Gallup:

….Our aggregate from January through August of this year shows a 29% Trump job approval rating among Jews, with 69% disapproval….

Now here’s ABC News Chief Political Analyst Matthew Dowd on Twitter:

Dowd is just citing statistic pulled out of the air, apparently. How can anyone trust these people? Continue reading

You Know, That WAS An Excellent Post On October 20, 2016!

In response to my recent question in a comment thread about when Ethics Alarms first noted that the Democratic Party was embracing totalitarian attitudes, tactics and principles, reader and commenter Zoltar Speaks tracked the post down, which, as I had speculated, was published in late October, 2016, right before the election. It was interesting, in light of having just passed the two year mark in the Trump Presidency, to review my thoughts at the time. Upon re-reading it, I conclude that there is nothing in that post I would retract, and that I wish I was as smart every day was I was on October 20, 2016. This section, however, really stood out in light of what has occurred since; the context was the last debate between candidates Trump and Clinton: Continue reading

The 2016 Election And Ethics Zugswang

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In a July post I introduced the concept of ethics zugswang, described in the Ethics Alarms glossary as

From the chess term “zugzwang,” describing a board where the player with the next move worsens his position regardless of which move he chooses. Ethics Zugswang occurs when all the opportunity to choose ethical options has passed. Any course of action will have unethical consequences.

I often talk about ethics zugswang in my ethics seminars as well. It is a situation where  no ethical decision is possible, because of poor choices and a failure to play competent ethics chess, not thinking ahead, not anticipating worst case scenarios, and thereby creating a situation where  ethical options are unavailable. All that is left are options that do tangible harm. The idea is to avoid such messes by not blundering through life being governed by non-ethical considerations, emotions, rationalizations, recklessness and ignorance. Sometimes, however, despite all of one’s best efforts, ethics zugswang arrives anyway.

Such is the plight of the American citizen on Election Day, 2016. For months, thoughtful voters who care about democracy and want to participate in choosing their President responsibly have been trying to decide which of several unethical decisions is the best—the most ethical, or rather least unethical– of the available options. Being angry or indignant, or holding one’s breath until one turns blue, will not do. A decision has to be made, and refusing to make a decision is still a decision. (In chess, the most common response to ethics zugswang is to resign, to quit. But one cannot quit being a citizen in a democracy.)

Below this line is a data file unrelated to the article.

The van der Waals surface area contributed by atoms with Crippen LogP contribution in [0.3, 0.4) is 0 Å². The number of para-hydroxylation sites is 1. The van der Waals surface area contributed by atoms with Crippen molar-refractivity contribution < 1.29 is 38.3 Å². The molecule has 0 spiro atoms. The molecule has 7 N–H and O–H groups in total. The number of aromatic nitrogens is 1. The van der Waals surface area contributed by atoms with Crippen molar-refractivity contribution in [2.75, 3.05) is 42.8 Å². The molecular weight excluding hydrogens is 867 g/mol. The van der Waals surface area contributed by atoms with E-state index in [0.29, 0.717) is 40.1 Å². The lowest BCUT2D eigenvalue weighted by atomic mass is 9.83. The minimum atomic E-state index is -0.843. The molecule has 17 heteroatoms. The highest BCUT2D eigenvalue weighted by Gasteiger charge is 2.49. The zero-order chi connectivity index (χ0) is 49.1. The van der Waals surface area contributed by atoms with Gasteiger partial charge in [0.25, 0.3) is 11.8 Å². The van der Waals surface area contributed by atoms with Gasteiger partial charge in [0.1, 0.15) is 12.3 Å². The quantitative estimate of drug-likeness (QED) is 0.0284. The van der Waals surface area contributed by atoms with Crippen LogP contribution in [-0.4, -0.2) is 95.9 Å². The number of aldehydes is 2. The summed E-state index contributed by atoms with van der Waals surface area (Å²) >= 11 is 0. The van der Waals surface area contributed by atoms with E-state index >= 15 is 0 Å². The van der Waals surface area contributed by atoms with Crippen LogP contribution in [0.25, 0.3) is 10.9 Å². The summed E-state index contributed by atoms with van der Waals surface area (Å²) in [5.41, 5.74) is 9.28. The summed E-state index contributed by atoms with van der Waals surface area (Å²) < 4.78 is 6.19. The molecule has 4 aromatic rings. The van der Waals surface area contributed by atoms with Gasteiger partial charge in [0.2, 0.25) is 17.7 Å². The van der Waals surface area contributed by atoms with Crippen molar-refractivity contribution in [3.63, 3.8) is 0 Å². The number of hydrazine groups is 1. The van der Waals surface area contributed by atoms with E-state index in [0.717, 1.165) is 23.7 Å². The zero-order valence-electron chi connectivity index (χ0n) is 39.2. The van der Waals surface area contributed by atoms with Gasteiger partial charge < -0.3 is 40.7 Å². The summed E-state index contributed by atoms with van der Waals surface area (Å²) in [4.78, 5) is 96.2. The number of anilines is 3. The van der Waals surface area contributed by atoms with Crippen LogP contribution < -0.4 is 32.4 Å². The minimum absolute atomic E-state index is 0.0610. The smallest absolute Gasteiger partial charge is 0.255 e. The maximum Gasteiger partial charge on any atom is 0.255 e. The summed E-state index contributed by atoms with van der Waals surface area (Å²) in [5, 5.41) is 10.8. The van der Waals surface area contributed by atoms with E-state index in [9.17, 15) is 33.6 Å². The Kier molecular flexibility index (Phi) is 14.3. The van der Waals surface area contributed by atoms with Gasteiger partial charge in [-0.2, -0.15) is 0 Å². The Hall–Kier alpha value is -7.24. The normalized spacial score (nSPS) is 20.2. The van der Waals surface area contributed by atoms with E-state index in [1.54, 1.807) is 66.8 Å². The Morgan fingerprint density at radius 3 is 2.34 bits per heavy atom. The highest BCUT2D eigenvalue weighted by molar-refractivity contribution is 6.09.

In past posts, mostly in the comments, I and others have exchanged proposed analogies to describe the choice between choosing Hillary Clinton or Donald Trump to lead the country. Arguing that it was a binary choice that could best be compared to having one’s commercial airline flown by an untrustworthy pilot of questionable skill, motivations and objectives or, in the alternative, a seven-year old, a monkey or a spaniel, my position was that one choice was terrible and the other was infinitely worse, but the terrible one as at least survivable, with luck. Classical literature provides another useful analogy: the myth of Scylla and Charibdis.

In Greek mythology, they were two immortal and deadly monsters who lived on opposite sides the narrow waters in the Strait of Messina, between Italy and Sicily. Odysseus, trying to return home after the Trojan War,  faced the dilemma posed by having to choose between them in Homer’s Odyssey, Book XII. Scylla had been a lovely a sea nymph who was loved by the sea god Poseidon, but Poseidon’s jealous wife Aphrodite treacherously cursed the waters in which Scylla bathed. The god-poisoned water turned Scylla into huge and vicious monster with twelve legs, six heads on long, snaky necks, with each head having a triple row of shark-like teeth. The transformed Scylla’s loins were also covered by the heads of baying dogs. (Note to self: don’t mess with Aphrodite!) When ships passed close to her, Scylla’s six heads would each snatch one sailor, then devour them in her cave.

Charybdis was also once a nymph, a daughter of Poseidon, who angered Zeus, Poseidon’s brother. Zeus turned her into an even worse monster than Scylla. The transformed nymph lurked under a fig tree on the opposite shore from Scylla’s rock, drinking down and belching out  the sea three times a day, causing  fatal whirlpools no ship could survive. Odysseus managed to get the worst of this dual  monster dilemma, sailing close enough to Scylla to doom six of his sailors (who he never warned about the threat) and still seeing his chip wrecked by Charybdis, with him being the only survivor. The shipwrecked Odysseus barely escaped her clutches by clinging to a tree until the improvised raft that she swallowed floated to the surface again after many hours.  To be “between Scylla and Charybdis” means to be caught between two equally horrible alternatives.